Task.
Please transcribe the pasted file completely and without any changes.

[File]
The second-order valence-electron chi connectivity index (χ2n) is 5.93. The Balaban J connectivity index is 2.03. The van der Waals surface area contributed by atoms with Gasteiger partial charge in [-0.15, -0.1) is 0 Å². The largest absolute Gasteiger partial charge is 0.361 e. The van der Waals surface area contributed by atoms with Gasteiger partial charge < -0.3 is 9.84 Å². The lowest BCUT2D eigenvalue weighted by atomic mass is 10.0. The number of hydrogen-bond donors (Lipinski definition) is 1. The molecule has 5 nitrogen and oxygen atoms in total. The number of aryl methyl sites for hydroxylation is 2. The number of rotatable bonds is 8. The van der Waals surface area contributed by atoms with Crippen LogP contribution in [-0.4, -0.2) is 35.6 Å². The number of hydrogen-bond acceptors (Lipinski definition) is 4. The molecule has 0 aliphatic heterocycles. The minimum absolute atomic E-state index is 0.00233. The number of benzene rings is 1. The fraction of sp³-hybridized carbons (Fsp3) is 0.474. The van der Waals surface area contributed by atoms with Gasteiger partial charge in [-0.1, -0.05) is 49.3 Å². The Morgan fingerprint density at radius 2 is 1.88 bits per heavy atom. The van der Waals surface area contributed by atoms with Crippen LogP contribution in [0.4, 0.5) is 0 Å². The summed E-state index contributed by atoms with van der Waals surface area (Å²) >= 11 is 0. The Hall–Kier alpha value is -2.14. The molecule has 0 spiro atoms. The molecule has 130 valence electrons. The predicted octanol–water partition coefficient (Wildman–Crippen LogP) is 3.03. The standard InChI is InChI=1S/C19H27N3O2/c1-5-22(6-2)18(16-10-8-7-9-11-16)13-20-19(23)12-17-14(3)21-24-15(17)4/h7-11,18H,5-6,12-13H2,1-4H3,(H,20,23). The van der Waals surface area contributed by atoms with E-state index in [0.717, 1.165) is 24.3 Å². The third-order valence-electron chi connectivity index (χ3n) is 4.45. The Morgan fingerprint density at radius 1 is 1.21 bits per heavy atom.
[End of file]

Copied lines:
The second-order valence-electron chi connectivity index (χ2n) is 5.93. The Balaban J connectivity index is 2.03. The van der Waals surface area contributed by atoms with Gasteiger partial charge in [-0.15, -0.1) is 0 Å². The largest absolute Gasteiger partial charge is 0.361 e. The van der Waals surface area contributed by atoms with Gasteiger partial charge < -0.3 is 9.84 Å². The lowest BCUT2D eigenvalue weighted by atomic mass is 10.0. The number of hydrogen-bond donors (Lipinski definition) is 1. The molecule has 5 nitrogen and oxygen atoms in total. The number of aryl methyl sites for hydroxylation is 2. The number of rotatable bonds is 8. The van der Waals surface area contributed by atoms with Crippen LogP contribution in [-0.4, -0.2) is 35.6 Å². The number of hydrogen-bond acceptors (Lipinski definition) is 4. The molecule has 0 aliphatic heterocycles. The minimum absolute atomic E-state index is 0.00233. The number of benzene rings is 1. The fraction of sp³-hybridized carbons (Fsp3) is 0.474. The van der Waals surface area contributed by atoms with Gasteiger partial charge in [-0.1, -0.05) is 49.3 Å². The Morgan fingerprint density at radius 2 is 1.88 bits per heavy atom. The van der Waals surface area contributed by atoms with Crippen LogP contribution in [0.4, 0.5) is 0 Å². The summed E-state index contributed by atoms with van der Waals surface area (Å²) >= 11 is 0. The Hall–Kier alpha value is -2.14. The molecule has 0 spiro atoms. The molecule has 130 valence electrons. The predicted octanol–water partition coefficient (Wildman–Crippen LogP) is 3.03. The standard InChI is InChI=1S/C19H27N3O2/c1-5-22(6-2)18(16-10-8-7-9-11-16)13-20-19(23)12-17-14(3)21-24-15(17)4/h7-11,18H,5-6,12-13H2,1-4H3,(H,20,23). The van der Waals surface area contributed by atoms with E-state index in [0.717, 1.165) is 24.3 Å². The third-order valence-electron chi connectivity index (χ3n) is 4.45. The Morgan fingerprint density at radius 1 is 1.21 bits per heavy atom.